Known multibuyers are ranked highest, due to their obvious propensity to buy. Single and two-time buyers are ranked based on the variety of statistics in Experian's database. Potential lifetime value is established based on credit data, auto market statistics, and several hundred other criteria, Wright reveals.
With that knowledge, mailers can determine which nonmultibuyers have the highest potential for return on investment. "In the past, if you thought you could get any value out of the singles, you had to mail the entire singles universe, because you didn't know who would be good," Wright says. "VeriScore can identify the singles that will be profitable before you put them in the mail."
This marketing co-op distinguishes itself by including publishers, online marketers and merchants, club and continuity marketers and catalogers in its database, according to information from the i-Behavior Web site. (i-Behavior executives didn't return calls for comment by press time.) The company claims that this gives a more complete view of cross-channel customer behavior.
Testing is imperative, especially for catalogers, such as the Potpourri Group, which are members of most of the co-ops, Webb points out. In Potpourri's case, the company always is looking for new incremental names to mail. And as long the database can provide new names, the relationship is worthwhile.
Exhaustive use of the co-op databases isn't for all catalogers. Paul Fredrick MenStyle has scaled back its participation in the co-ops from five to three, remaining a member of Abacus, NextAction and Prefer Network, says Scott Drayer, director of marketing for the men's apparel catalog. He pulled out of two other co-ops because he found he was "getting a good deal of the same names from each of them."
The three databases of which Paul Fredrick MenStyle remains a member still produce common multibuyers and about the same percentage of incremental names. But it's the continued success of those names that has allowed the catalog to keep using those databases. "There's a hole to be filled as far as generating names for Paul Fredrick," Drayer says. "These co-ops do that, considering the small universe of names for men's catalog apparel."
Three More Join the Co-op Mix
Even with five established consumer catalog cooperative databases on the market, other companies feel they have the potential to add something new to the mix. Wiland Direct and ALEXA have both debuted in the past year, while list firm American List Counsel (ALC) launched PerformanceLink just last month. Here is what each of these companies brings to the table:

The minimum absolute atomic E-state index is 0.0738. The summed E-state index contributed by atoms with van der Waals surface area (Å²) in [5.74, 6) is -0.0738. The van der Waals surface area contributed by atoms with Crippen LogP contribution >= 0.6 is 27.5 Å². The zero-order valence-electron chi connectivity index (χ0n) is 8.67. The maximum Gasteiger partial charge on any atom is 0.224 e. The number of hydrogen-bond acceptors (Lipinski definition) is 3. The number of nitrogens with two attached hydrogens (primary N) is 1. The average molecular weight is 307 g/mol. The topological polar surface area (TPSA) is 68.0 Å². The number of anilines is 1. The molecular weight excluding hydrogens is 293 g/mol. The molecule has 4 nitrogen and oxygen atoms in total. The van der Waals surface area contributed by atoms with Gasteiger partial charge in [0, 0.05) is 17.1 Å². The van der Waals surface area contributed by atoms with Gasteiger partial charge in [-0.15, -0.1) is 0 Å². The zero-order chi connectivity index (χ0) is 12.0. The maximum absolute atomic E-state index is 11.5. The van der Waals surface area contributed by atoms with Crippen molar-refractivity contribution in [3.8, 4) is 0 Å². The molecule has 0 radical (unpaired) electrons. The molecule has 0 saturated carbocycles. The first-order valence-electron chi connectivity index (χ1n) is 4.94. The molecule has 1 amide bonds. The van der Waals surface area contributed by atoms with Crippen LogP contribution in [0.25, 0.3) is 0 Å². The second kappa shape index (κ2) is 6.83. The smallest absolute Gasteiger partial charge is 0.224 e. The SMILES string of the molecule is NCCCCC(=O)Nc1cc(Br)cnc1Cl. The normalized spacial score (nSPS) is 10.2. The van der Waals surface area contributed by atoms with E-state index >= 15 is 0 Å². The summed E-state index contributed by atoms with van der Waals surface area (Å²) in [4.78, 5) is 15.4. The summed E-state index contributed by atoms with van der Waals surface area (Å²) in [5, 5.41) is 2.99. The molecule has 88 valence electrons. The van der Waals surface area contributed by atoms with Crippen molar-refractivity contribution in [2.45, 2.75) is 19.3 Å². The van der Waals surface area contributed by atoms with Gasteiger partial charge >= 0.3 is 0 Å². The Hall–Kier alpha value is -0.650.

Catalog industry veteran Phil Wiland believes that the existing co-ops on the market have done good work for their clients. But he also believes he may be able to provide a better solution using better technology.
The essential differentiator for Wiland Direct is that the company predominantly uses response models to generate mailings for its clients, says Wiland, the firm's founder, president and CEO. He notes that response models, which measure the differences between buyers and non-buyers based on the results of actual mailings, are harder to build than traditional profile models, which choose names based on the idea that prospects who look like your customers will respond like your customers. Response models typically take more time to create, and thereby cost more.
Wiland Direct, however, has developed an automated system to create response models, which means it can produce these models more quickly and at a lower cost than other co-ops.
And results have been promising. Wiland reveals that his clients on average have seen a Wiland Direct's model perform 43 percent better than all other lists.
Bob Webb, senior vice president of marketing for multititle catalog company Potpourri Group, has tested Wiland Direct's models on eight of Potpourri's 12 catalog titles, and says he's seen excellent results on half of what he's tested. For the titles that didn't see great results, Webb cites the fact that those titles are niche books, and Wiland Direct still is expanding. So he plans to retest Wiland Direct models for those books in the future.
The American List Exchange Association (ALEXA)
While not a cooperative database in the traditional sense, ALEXA gives catalogers the ability to contribute names in their databases to a central repository while still controlling other catalogers' access to those names.
Further, ALEXA doesn't provide models of these names; rather, the company "houses client-specific data files and is meant to facilitate a greater number of exchanges between existing, affinity-based exchange partners," says Jim Harkins, president of catalog consultancy JJH Direct Marketing, who's assisting in ALEXA's launch.
ALEXA's members control their own buyer names and share only their recency, frequency and monetary value data with other catalogers within the association. The company acts as a data processor, fulfilling orders for names based on the information culled from catalog datacards, says ALEXA President Bob Gaito. Any modeling of those names would need to be done by the recipient catalogers or their list brokers, whom Gaito says are more qualified to know their specific needs.
As of press time, none of ALEXA's 35 members had put any of the association's zero-to-24-month buyer lists, consisting of a total of 8.5 million households, in the mail. But Gaito believes that the low acquisition cost, $8/M, will encourage more catalogers to join and test names from the database.
As this issue went to press in June, ALC had just launched PerformanceLink, an open-source, 30-million-name, multichannel co-op. PerformanceLink segments data based on much of the information used by the other co-ops, such as transactional and product level data.
Why enter the crowded field? "There's been a huge demand for new name acquisitions," says ALC database project director Mark Hammar. It includes customer data not just from catalogers, but also from magazine publishers, book publishers and other direct marketers. Additionally, the database includes multichannel information, such as whether a particular name or household is likely to purchase via a catalog, Internet or retail channel, he says.
Current database members include both direct marketers and publishers engaged in both business-to-consumer and business-to-business marketing. ALC officials note that this gives PerformanceLink the ability to sort names into high-level and niche areas based on consumer and business demographics, professional licenses, and multicultural data. About half of the database is composed of ALC customers; the other half comes from outside lists.
- Lafayette, Colo.